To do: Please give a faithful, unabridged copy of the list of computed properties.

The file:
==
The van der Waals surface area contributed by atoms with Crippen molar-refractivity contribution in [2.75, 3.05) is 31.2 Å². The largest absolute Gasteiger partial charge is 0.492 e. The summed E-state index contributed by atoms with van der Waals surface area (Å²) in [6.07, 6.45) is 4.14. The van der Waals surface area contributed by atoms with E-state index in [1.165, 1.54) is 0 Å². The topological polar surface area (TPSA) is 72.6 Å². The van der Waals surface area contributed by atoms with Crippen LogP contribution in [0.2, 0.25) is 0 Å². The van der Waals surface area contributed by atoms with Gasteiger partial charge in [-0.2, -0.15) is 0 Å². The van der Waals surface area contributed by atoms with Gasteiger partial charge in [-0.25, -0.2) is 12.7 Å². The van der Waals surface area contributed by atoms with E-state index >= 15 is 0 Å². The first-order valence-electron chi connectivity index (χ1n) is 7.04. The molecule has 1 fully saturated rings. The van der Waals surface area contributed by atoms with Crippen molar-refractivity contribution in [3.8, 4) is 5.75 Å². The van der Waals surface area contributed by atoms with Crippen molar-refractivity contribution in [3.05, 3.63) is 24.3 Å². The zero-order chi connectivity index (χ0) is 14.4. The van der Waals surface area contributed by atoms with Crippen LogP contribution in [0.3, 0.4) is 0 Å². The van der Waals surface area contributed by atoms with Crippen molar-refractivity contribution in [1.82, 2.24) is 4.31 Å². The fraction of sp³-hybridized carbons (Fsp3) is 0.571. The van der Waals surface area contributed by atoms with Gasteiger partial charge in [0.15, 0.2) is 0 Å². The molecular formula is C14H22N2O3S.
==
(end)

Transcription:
The van der Waals surface area contributed by atoms with Crippen molar-refractivity contribution in [2.75, 3.05) is 31.2 Å². The largest absolute Gasteiger partial charge is 0.492 e. The summed E-state index contributed by atoms with van der Waals surface area (Å²) in [6.07, 6.45) is 4.14. The van der Waals surface area contributed by atoms with E-state index in [1.165, 1.54) is 0 Å². The topological polar surface area (TPSA) is 72.6 Å². The van der Waals surface area contributed by atoms with Crippen LogP contribution in [0.2, 0.25) is 0 Å². The van der Waals surface area contributed by atoms with Gasteiger partial charge in [-0.2, -0.15) is 0 Å². The van der Waals surface area contributed by atoms with Gasteiger partial charge in [-0.25, -0.2) is 12.7 Å². The van der Waals surface area contributed by atoms with E-state index >= 15 is 0 Å². The first-order valence-electron chi connectivity index (χ1n) is 7.04. The molecule has 1 fully saturated rings. The van der Waals surface area contributed by atoms with Crippen molar-refractivity contribution in [3.8, 4) is 5.75 Å². The van der Waals surface area contributed by atoms with Crippen molar-refractivity contribution in [3.05, 3.63) is 24.3 Å². The zero-order chi connectivity index (χ0) is 14.4. The van der Waals surface area contributed by atoms with Crippen LogP contribution in [0.3, 0.4) is 0 Å². The van der Waals surface area contributed by atoms with Crippen molar-refractivity contribution in [1.82, 2.24) is 4.31 Å². The fraction of sp³-hybridized carbons (Fsp3) is 0.571. The van der Waals surface area contributed by atoms with Gasteiger partial charge in [0.15, 0.2) is 0 Å². The molecular formula is C14H22N2O3S.